Name
WG 7 Session B - Data Quality & How Data Quality Issues Impact QRA
Date & Time
Tuesday, April 13, 2021, 2:45 PM - 4:15 PM
Description

Purpose

One of the categories by which data quality is assessed is pragmatic quality. It means the degree to which data is appropriate and useful for a particular purpose of data consumers. In particular, the data output from Risk Analysis should provide actionable results to pipeline operators and decision makers. 
In this Session we will discuss what actionable results mean, focussing on advantages of actionable results over merely descriptive results. Actionable analysis results enable efficient reasoning about the actual reality that underlies the data, as opposed to limited reasoning about the data itself. 

A deeper insight into the risk domain, stemming from actionable results, allows for a focussed identification and optimal prioritization of preventive and mitigating measures, based on specific overall objectives of a decision maker (e.g., to meet an overall risk target over time, or to determine dominant driving causes of failure). The reasoning based on actionable analysis results can proceed systematically from effects to causes, thus supporting human reasoning and problem-solving in complex risk domains. 

The type of Risk Analysis that produces actionable output must be based not only on input data, but—crucially—on a conceptual model in which known (or assumed) causal dependencies among the elements of the risk domain are quantitatively and rigorously encoded. The discussion in this Session will thus also include consideration of three general types of models that could be incorporated into risk analyses: deterministic, probabilistic, and causal models.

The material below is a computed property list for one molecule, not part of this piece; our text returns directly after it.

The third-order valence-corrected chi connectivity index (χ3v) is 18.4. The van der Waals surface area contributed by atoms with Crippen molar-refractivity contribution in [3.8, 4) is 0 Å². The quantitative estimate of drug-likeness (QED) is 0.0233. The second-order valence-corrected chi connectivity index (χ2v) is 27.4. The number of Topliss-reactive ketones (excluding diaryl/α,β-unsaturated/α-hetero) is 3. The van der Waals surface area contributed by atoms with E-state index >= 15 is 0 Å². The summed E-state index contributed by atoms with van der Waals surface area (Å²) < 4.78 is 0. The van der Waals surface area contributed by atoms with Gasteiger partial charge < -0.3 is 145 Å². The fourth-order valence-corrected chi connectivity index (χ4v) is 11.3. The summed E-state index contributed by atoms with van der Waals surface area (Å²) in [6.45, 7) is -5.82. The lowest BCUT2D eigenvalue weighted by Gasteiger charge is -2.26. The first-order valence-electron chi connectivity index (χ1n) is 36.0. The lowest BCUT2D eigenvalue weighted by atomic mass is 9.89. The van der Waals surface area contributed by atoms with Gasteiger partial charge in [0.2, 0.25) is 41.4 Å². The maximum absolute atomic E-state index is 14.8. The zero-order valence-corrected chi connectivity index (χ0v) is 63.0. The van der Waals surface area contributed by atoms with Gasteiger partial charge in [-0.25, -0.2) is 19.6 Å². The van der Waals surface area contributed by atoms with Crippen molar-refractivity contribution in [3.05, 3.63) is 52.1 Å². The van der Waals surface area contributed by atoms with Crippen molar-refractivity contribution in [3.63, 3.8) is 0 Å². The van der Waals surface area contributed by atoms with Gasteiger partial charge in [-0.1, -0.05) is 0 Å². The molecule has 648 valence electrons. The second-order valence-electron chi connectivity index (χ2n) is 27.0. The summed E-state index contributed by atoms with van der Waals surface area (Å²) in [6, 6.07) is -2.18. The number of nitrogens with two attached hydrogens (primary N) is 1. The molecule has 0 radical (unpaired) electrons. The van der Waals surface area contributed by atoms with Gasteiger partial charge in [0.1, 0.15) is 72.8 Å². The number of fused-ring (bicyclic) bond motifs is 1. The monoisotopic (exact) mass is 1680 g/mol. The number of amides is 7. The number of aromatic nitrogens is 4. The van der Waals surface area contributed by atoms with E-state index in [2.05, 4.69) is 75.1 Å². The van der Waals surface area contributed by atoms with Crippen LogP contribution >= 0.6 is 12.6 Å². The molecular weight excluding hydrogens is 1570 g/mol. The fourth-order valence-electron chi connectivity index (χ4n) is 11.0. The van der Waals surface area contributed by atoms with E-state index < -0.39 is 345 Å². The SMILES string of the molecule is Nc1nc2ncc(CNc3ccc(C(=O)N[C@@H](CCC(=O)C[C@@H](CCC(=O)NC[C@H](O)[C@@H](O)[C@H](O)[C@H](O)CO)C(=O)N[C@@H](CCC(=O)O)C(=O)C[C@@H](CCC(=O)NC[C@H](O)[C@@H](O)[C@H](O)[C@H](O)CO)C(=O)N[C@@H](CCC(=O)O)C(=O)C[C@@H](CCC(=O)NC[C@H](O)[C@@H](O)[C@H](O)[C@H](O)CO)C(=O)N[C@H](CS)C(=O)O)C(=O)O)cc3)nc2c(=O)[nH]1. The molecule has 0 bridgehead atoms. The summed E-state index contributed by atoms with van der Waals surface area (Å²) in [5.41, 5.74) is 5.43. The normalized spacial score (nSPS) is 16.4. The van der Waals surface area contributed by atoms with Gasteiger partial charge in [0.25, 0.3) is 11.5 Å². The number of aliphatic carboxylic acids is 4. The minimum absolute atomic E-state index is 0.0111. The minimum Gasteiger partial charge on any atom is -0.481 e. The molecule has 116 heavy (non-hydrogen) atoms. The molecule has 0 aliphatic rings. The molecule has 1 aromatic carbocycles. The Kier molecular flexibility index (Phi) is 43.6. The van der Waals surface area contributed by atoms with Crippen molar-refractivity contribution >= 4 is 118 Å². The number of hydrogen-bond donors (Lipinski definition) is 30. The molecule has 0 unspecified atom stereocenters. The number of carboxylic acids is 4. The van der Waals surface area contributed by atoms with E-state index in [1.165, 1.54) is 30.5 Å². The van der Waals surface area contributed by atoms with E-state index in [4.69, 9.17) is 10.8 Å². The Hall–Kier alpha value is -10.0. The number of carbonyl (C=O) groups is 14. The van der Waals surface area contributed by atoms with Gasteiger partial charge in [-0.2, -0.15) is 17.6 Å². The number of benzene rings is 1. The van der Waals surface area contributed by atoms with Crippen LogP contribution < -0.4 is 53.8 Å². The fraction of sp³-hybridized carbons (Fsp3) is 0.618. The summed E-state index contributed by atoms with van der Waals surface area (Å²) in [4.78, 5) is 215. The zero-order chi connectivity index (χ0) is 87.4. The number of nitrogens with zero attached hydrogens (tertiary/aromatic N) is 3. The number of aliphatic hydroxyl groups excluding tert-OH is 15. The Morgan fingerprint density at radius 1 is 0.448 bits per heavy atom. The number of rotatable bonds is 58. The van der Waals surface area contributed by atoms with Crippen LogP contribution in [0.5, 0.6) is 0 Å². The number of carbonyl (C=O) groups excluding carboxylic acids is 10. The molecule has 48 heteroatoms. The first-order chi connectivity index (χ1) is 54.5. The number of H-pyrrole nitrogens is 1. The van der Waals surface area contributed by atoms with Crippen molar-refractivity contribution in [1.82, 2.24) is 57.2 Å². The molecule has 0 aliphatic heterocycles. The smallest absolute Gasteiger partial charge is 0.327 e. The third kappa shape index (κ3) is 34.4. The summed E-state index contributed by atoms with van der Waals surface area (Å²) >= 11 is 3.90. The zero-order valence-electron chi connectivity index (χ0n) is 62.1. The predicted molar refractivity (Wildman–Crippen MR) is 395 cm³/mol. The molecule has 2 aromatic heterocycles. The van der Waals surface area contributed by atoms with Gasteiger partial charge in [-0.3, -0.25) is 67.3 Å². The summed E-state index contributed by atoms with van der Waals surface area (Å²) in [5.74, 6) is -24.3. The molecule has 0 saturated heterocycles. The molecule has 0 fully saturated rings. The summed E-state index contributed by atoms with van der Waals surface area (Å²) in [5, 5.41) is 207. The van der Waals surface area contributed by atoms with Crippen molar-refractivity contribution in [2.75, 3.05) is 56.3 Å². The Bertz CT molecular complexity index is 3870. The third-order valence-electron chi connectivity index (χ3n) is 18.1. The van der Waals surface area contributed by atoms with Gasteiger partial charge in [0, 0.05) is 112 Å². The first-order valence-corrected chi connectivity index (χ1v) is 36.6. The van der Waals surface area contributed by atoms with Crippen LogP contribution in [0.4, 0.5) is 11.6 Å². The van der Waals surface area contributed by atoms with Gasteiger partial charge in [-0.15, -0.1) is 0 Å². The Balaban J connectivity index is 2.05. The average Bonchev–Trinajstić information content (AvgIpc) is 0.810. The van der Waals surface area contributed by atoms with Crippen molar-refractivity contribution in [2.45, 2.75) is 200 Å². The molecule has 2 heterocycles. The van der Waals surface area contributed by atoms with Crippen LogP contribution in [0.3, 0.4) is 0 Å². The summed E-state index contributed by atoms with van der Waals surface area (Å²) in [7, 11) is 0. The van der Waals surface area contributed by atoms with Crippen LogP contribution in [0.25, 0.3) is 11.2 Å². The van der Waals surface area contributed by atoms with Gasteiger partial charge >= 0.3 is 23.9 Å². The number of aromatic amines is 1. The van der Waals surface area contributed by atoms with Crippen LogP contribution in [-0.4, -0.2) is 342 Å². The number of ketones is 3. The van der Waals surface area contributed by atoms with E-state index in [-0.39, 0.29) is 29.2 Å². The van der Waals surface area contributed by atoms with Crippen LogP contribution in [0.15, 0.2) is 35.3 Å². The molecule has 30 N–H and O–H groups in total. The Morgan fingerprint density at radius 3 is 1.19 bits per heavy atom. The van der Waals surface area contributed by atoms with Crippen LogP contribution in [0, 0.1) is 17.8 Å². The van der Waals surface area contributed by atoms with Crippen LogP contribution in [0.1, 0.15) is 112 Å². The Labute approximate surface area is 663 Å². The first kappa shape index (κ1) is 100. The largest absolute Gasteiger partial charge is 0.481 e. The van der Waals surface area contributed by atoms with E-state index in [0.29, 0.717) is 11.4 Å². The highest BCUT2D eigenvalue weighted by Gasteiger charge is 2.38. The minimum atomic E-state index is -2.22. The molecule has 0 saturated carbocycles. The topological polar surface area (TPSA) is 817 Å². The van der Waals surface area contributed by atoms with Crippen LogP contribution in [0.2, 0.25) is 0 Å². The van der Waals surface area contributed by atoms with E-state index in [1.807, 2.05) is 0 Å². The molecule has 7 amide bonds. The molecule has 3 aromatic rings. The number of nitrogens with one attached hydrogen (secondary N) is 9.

Session Type
Working Group
Virtual Session Link
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Session Category
Working Group 7
Name
WG 7 Session B - Data Quality & How Data Quality Issues Impact QRA
Description

Purpose

One of the categories by which data quality is assessed is pragmatic quality. It means the degree to which data is appropriate and useful for a particular purpose of data consumers. In particular, the data output from Risk Analysis should provide actionable results to pipeline operators and decision makers. 
In this Session we will discuss what actionable results mean, focussing on advantages of actionable results over merely descriptive results. Actionable analysis results enable efficient reasoning about the actual reality that underlies the data, as opposed to limited reasoning about the data itself. 

A deeper insight into the risk domain, stemming from actionable results, allows for a focussed identification and optimal prioritization of preventive and mitigating measures, based on specific overall objectives of a decision maker (e.g., to meet an overall risk target over time, or to determine dominant driving causes of failure). The reasoning based on actionable analysis results can proceed systematically from effects to causes, thus supporting human reasoning and problem-solving in complex risk domains. 

The type of Risk Analysis that produces actionable output must be based not only on input data, but—crucially—on a conceptual model in which known (or assumed) causal dependencies among the elements of the risk domain are quantitatively and rigorously encoded. The discussion in this Session will thus also include consideration of three general types of models that could be incorporated into risk analyses: deterministic, probabilistic, and causal models.